“Transparent” recap (2.10): Grey Green Brown & Copper


We pick up where we left off from last week—basking in our Idyllwild hangovers—with Maura hitching a ride from Vicki (Anjelica Huston). They’re splitting a motel room for the night, and after a little while, Maura plops down onto the adjoining bed next to Vicki and asks her if the room arrangement is okay. Just a glance at Vikki and we can see she is more than okay with it. She refers to herself as NATO: Not Attached To Outcome. Vicki is mysterious, open and totally into Maura—that much is obvious. She pats the spot on the bed next to her for Maura to get in on some spooning. Maura is experiencing a first, opening herself up to the warm elements of a new person whose tenderness is inviting and real.

The room is silent as Vicki lets down Maura’s hair and we hear a car roll by on the highway, Maura admires her turquoise jewelry, Vicki rests her head on Maura’s shoulder. They lower onto the bed, and Maura squeezes Vicki’s hand in hers against her chest, moving her other hand onto Vicki’s thigh. The ever-considerate Maura wants to make sure this is copacetic. “It’s good!” Vicki’s response is physical; her leg wraps around Maura. Beat by beat, their bodies spoon into each other. In immeasurable ways, Vicki is a match for Maura because she allows the space, the breath, the pause, the comfort, and even the discomfort, to be held with such self-confidence. Vicki is a person who loves herself, she is of higher mind, and she is here, attracted into Maura’s orbit for a reason.


In the following scene, we see Rose and Yetta on a ship to America. Yetta hands Rose the chocolate brick she hid Gittel’s ring in, and when Rose cracks it open, she sees the keepsake inside.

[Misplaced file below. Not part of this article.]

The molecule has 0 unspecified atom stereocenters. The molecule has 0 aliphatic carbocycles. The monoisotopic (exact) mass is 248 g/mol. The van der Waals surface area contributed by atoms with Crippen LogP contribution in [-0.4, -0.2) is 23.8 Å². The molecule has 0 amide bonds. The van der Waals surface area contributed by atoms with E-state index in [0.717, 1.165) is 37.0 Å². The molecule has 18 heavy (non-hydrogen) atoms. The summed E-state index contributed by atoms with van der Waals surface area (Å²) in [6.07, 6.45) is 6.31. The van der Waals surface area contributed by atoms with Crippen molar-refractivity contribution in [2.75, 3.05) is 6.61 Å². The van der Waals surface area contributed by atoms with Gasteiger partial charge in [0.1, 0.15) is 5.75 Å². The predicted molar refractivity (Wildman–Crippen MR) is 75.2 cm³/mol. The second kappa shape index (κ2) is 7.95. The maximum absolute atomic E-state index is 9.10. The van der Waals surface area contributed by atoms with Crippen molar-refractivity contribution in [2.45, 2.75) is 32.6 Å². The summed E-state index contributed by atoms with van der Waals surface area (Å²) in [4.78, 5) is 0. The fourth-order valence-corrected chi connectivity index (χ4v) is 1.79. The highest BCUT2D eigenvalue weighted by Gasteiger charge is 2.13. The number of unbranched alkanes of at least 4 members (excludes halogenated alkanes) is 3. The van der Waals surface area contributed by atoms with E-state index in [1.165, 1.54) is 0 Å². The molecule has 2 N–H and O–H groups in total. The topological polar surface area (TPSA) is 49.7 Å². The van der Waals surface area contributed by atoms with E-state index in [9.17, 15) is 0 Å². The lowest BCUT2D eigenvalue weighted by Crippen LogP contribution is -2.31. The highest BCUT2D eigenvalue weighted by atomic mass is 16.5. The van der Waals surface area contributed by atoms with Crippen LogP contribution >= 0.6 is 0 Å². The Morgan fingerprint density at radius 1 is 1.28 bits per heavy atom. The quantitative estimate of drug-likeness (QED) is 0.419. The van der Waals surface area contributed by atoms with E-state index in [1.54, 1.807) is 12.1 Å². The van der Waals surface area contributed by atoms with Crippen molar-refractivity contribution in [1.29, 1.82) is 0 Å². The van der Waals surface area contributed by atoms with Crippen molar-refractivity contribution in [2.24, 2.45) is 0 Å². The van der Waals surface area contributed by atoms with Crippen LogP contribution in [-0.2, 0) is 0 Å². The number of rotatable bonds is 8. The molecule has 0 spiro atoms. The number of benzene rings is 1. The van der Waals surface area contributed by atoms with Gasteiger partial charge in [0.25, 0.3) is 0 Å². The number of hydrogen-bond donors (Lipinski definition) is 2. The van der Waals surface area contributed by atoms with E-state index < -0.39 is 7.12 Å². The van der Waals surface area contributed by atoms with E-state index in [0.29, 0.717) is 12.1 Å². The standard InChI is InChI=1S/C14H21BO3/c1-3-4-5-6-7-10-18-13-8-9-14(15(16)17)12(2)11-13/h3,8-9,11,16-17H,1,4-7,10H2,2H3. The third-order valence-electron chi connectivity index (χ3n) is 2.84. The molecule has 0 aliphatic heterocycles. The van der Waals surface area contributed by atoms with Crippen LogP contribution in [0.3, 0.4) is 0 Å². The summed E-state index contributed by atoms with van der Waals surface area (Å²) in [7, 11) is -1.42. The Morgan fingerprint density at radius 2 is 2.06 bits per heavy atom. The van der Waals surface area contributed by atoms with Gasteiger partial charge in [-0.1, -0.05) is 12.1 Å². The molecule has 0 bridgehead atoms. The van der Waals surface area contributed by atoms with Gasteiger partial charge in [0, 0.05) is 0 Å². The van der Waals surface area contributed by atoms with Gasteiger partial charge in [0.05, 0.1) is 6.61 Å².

Present day, the Pfefferman girls are going for a morning dip in the pool at Josh’s house, formerly known as the Pfefferman family home. Inside, Josh appears to be living post-Raquel: It looks like a NyQuil commercial exploded on his nightstand, and the eggs are so old they’re bleeding. He makes his way outside to find his sisters—who he’s positive are stoned, which they are—and joins them for a swim. It turns into a trip down memory lane, where they recall the summer they stopped swimming in the pool (Sarah got her period) and the pool guy quit (unrelated to Sarah’s period, okay?) and the whole thing filled up with leaves. Insert episode title here.

Sarah says she turned a corner in the woods—maybe she’ll get her goddess on now, she says. Ali doesn’t spill the beans about her and Leslie. They “tea party” under water and then come inside to watch Tree House Masters, get more high, eat Josh’s cereal and cuddle in bed—realizing in this moment that they’re all single. Ali finds the ring on the side of the bed next to Josh’s Badger balm and Listerine. (Guess the trauma of losing Raquel only meant, “move the ring she left on the bed right over to the nightstand” so its always within eyesight.) Anyway, Ali asks if she can have the ring, and Josh is basically like, “Please take that thing.”


While the kids cuddle in bed, somewhere back on the highway, Maura’s waking up with Vicki and by now, the sexual tension they’ve slept on is primed. We’ve all been there. They immediately kiss, and the kissing turns quickly into something more. Vicki asks Maura if she wants to see her—she’s had a double mastectomy and previously shared her story with Maura. She takes off her shirt, showing herself to Maura. Soon, they’re having sex—it’s Maura’s first time. 

At the diner, Maura tells Vicki about her mom, asking if she’d like to visit her. But Vicki has clear boundaries: No parental visits. Maura respects and admires that. She’s learning a lot from Vicki.


Sarah pays a visit to Pony (Jiz Lee) for some more slap ass action. The kicker is when the scene changes abruptly from Lee smacking Sarah’s ass to swiping her credit card on her Square. Fantasy to reality—Sarah doesn’t seem to mind the shift. 

Across town Ali is strolling her new graduate campus looking extra purdy. She’s legit strutting through this quad like it’s her bitch, a little smile emerging on her face. Gee, guys. I wonder where she’s going?! Cut to: the hall outside Leslie’s office where we see her finishing up a conversation with Eileen Myles. They see Ali poking around and Leslie calls out, “Hey, Sprout!” Ah, nicknames.